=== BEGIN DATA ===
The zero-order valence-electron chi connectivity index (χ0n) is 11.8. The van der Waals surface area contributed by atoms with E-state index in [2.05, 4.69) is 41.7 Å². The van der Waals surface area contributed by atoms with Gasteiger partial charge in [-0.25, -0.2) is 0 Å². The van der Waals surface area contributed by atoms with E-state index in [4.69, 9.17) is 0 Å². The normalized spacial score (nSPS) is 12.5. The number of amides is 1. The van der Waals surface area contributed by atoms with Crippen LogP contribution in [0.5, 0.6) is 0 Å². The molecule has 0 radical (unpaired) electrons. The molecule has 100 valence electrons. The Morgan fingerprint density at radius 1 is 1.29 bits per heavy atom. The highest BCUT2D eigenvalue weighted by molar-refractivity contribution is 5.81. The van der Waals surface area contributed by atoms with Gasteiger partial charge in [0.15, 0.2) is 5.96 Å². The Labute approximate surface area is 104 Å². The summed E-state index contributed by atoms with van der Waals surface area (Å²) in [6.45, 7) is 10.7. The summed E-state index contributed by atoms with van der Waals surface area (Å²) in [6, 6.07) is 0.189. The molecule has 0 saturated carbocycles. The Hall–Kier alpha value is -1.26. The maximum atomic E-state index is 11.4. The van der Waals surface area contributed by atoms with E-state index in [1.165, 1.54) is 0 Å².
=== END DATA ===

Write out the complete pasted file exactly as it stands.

The zero-order valence-electron chi connectivity index (χ0n) is 11.8. The van der Waals surface area contributed by atoms with E-state index in [2.05, 4.69) is 41.7 Å². The van der Waals surface area contributed by atoms with Gasteiger partial charge in [-0.25, -0.2) is 0 Å². The van der Waals surface area contributed by atoms with E-state index in [4.69, 9.17) is 0 Å². The normalized spacial score (nSPS) is 12.5. The number of amides is 1. The van der Waals surface area contributed by atoms with Crippen LogP contribution in [0.5, 0.6) is 0 Å². The molecule has 0 radical (unpaired) electrons. The molecule has 100 valence electrons. The Morgan fingerprint density at radius 1 is 1.29 bits per heavy atom. The highest BCUT2D eigenvalue weighted by molar-refractivity contribution is 5.81. The van der Waals surface area contributed by atoms with Gasteiger partial charge in [0.15, 0.2) is 5.96 Å². The Labute approximate surface area is 104 Å². The summed E-state index contributed by atoms with van der Waals surface area (Å²) in [6.45, 7) is 10.7. The summed E-state index contributed by atoms with van der Waals surface area (Å²) in [6, 6.07) is 0.189. The molecule has 0 saturated carbocycles. The Hall–Kier alpha value is -1.26. The maximum atomic E-state index is 11.4. The van der Waals surface area contributed by atoms with E-state index in [1.165, 1.54) is 0 Å².